It’s no secret that H.P. Lovecraft was about as progressive as Genghis Khan, but for many years that fact felt like the elephant in horror’s spacious living room. A grand tradition of authors playing in Howard’s sandbox has persisted, and indeed continues to produce much of the most interesting and challenging horror fiction around. Yet Lovecraft’s personal beliefs were long considered an embarrassing inconvenience to be ignored or forgotten.
Certainly we’ve had a lot of practice as readers in placing an author’s beliefs into a box marked “of their time” and attempting to enjoy their work guilt-free. This approach, however, simply doesn’t work with Lovecraft. Knowing that Charles Dickens was an anti-Semite won’t prevent you from enjoying Great Expectations. However, fear and mistrust of otherness, and of the self being diluted by contact with it, is such a potent theme in Lovecraft’s work that it becomes impossible to separate his personal views from what he produced. Lovecraft’s racism is not incidental to his body of work, it is in part the engine that drives it.
Nor is it possible to simply laugh off Lovecraft’s views as being “of their time”. Even for a white man at the turn of the century, separated from society by self-imposed exile, Lovecraft’s work and personal correspondence display a single-minded and focussed hatred for people of colour that goes beyond the simple disdain, distrust and indifference common to the period.
When Nnedi Okorafor won the World Fantasy Award for best novel it was for her simply the latest in a long line of accolades recognising her skills. Only when a friend showed her Lovecraft’s vile satirical poem On the Creation of Niggers did she begin to feel conflicted about having the bust of the man on her shelf. She took to Facebook to voice her feelings, and the conversation she triggered eventually lead to the World Fantasy Award design being replaced.
But her goal was not simply to have a more acceptable face slapped onto the award. It was to begin a discussion about Lovecraft’s place in the modern genre landscape and, by extension, the place of other notable figures whose work marginalised people are encouraged to admire, despite the hatred they exhibited towards them in life. In her own words:
“What I know I want is to face the history of this leg of literature rather than put it aside or bury it. If this is how some of the great minds of speculative fiction felt, then let’s deal with that… as opposed to never mention it or explain it away. If Lovecraft’s likeness and name are to be used in connection to the World Fantasy Award, I think there should be some discourse about what it means to honor a talented racist.”
Whether Okorafor’s actions sparked a re-examination of Lovecraft’s legacy, or whether hers was simply one expression of a changing tide, many authors of recent years have stepped up to interrogate Lovecraft’s works through fiction.
Authors including Victor Lavalle, whose novella The Ballad of Black Tom takes few prisoners, tackling Lovecraft’s most explicitly racist tale, The Horror at Red Hook, head-on. In his story Lavalle casts a black protagonist, reversing the perspectives normally found in Lovecraft’s work. He also repaints the multicultural communities of New York City as sources of strength and protection, rather than the sordid and terrifying visions that Lovecraft conjures.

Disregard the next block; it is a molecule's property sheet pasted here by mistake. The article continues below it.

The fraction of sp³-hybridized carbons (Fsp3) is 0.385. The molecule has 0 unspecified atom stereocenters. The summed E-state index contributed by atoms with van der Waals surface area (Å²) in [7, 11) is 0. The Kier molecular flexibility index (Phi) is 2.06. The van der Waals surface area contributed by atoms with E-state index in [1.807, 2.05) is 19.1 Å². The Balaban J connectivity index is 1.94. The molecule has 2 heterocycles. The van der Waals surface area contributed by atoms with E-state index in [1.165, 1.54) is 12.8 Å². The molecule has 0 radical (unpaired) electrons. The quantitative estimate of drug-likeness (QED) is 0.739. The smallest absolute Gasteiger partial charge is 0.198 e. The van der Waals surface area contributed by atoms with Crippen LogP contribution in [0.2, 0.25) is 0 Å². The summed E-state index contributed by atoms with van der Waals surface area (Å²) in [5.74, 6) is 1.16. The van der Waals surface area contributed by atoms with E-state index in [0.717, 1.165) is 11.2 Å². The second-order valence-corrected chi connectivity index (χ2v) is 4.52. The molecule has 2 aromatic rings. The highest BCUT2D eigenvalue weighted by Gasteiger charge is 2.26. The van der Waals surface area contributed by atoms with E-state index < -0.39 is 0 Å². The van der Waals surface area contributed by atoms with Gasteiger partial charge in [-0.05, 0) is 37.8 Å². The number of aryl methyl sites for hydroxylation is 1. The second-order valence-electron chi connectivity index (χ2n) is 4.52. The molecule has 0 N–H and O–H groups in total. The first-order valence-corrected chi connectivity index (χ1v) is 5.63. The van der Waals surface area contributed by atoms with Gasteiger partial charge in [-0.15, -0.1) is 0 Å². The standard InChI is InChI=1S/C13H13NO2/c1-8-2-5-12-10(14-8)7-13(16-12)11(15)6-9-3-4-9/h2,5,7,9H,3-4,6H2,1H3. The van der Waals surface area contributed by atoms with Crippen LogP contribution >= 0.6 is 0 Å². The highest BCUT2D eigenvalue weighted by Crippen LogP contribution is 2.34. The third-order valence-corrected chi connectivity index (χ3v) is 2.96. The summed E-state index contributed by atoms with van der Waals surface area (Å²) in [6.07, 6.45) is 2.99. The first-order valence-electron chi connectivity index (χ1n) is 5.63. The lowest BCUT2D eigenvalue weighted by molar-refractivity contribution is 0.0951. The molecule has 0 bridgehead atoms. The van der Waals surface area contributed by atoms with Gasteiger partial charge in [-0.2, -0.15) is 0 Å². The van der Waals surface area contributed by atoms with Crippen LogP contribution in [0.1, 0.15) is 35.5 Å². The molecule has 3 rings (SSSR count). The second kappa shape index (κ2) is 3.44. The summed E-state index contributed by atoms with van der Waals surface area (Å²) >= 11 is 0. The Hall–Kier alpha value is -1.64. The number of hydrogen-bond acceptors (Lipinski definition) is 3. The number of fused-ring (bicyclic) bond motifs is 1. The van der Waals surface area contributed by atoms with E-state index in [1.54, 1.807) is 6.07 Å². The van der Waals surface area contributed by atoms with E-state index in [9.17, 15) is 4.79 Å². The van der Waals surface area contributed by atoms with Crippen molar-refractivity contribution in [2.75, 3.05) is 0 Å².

Lavalle’s story is remarkable for how perfectly it mimics the beats of a traditional Lovecraft chiller, delivering all the cosmic horror, Lovecraftian tropes (books, cults and shoggoths, oh my!) and unsettling suspense that hardened fans have come to expect from the sub-genre. In Lavalle’s hands it feels as though Lovecraft’s own tools are being turned against him.
China Mieville said of his own World Fantasy award:
“I put it out of sight, in my study, where only I can see it, and I have turned it to face the wall. So I am punishing the little fucker like the malevolent clown he was, I can look at it and remember the honour, and above all I am writing behind Lovecraft’s back.”
This spirit very much infuses Lavalle’s book. It is a mischievous work, separating the monolithic reputation of the author from the worlds that he created, and making merry with them in ways that old Howard would have found infuriating.
Matt Ruff’s Lovecraft country features a scene that mimics Okorafor’s discovery of Lovecraft’s poem On The Creation of Niggers when its protagonist, a black Korean war veteran and Science Fiction fan, is confronted by his father with evidence that one of his favourite authors was a racist. The book itself is a hugely enjoyable adventure story that manages to juxtapose the imagined fears of Lovecraft’s world with the real terrors of navigating through Jim Crow era America.
Some of the story’s protagonists are authors of a book inspired by the real-life Green book, a travel guide for African-Americans that detailed places that were safe for them to stop for food, gas or board. What it omits are those places where no food or shelter can be found, and the notorious “sundown towns” where unwitting black travellers would themselves in grave danger after dark.
Ruff’s book highlights one of the great ironies of Lovecraft; that for a man who so keenly felt alienated, frightened and resentful of the society around him, he never actually experienced true alienation or had any real reason to fear. As a white man from a respectable family, the world that terrified him was arranged deliberately for his comfort and protection.